Very hard information to find since Google always falls down in how many devices can be connected simultaneously to a single one network.
Is there a limit to how many different WiFi networks can work properly in the same place?
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You had two parts in the question:
How many devices can be connected simultaneously to a single one network? The limit is when the traffic reaches the saturation level of the channels. It depends on how frequently and how much data the WiFi clients use to communicate.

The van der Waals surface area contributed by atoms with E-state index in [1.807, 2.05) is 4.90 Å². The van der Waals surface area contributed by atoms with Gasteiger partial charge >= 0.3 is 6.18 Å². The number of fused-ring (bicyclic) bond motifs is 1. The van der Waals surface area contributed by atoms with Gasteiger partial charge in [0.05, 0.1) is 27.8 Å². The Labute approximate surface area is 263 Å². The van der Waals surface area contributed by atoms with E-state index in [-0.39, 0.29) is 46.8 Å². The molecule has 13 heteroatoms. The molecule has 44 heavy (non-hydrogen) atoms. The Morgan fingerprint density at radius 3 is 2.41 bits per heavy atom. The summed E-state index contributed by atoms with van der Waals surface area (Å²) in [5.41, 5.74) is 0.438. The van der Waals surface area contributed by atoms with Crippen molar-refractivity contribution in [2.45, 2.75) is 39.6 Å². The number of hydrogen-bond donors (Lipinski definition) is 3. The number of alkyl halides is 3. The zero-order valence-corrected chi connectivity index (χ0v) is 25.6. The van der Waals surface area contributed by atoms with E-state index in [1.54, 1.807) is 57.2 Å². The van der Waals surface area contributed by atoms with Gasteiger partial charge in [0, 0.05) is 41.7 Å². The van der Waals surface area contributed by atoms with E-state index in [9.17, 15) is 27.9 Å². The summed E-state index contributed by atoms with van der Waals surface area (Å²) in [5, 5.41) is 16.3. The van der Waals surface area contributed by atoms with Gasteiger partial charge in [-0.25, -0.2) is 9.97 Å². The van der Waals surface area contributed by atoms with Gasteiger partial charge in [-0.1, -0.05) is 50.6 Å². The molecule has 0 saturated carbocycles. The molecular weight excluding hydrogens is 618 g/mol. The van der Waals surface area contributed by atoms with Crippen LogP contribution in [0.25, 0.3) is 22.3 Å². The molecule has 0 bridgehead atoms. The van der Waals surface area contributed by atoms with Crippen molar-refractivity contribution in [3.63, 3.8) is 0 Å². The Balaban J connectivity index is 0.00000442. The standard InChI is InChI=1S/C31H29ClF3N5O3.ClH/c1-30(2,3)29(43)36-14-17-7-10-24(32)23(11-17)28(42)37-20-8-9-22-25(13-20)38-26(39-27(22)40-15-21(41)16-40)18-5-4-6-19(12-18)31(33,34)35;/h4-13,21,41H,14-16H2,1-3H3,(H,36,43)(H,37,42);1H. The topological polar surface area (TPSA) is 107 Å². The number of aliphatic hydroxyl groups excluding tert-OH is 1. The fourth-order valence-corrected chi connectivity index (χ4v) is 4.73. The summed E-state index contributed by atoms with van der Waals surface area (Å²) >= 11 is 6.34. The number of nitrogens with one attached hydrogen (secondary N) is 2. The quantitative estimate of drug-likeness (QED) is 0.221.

Is there a limit to how many different WiFi networks can work properly in the same place? Yes, it can happen fast. Ideally, each Wifi access point should choose a different non-overlapping channel. Ideally, channels 1, 6 or 11 on 2.4GHz. The 5GHz space has more alternatives and bandwidth, thus it can better tolerate the same amount of access points than 2.4GHz in the same physical space.
Below is the channel utilization my Ubiquity access point sees in a highly-populated area.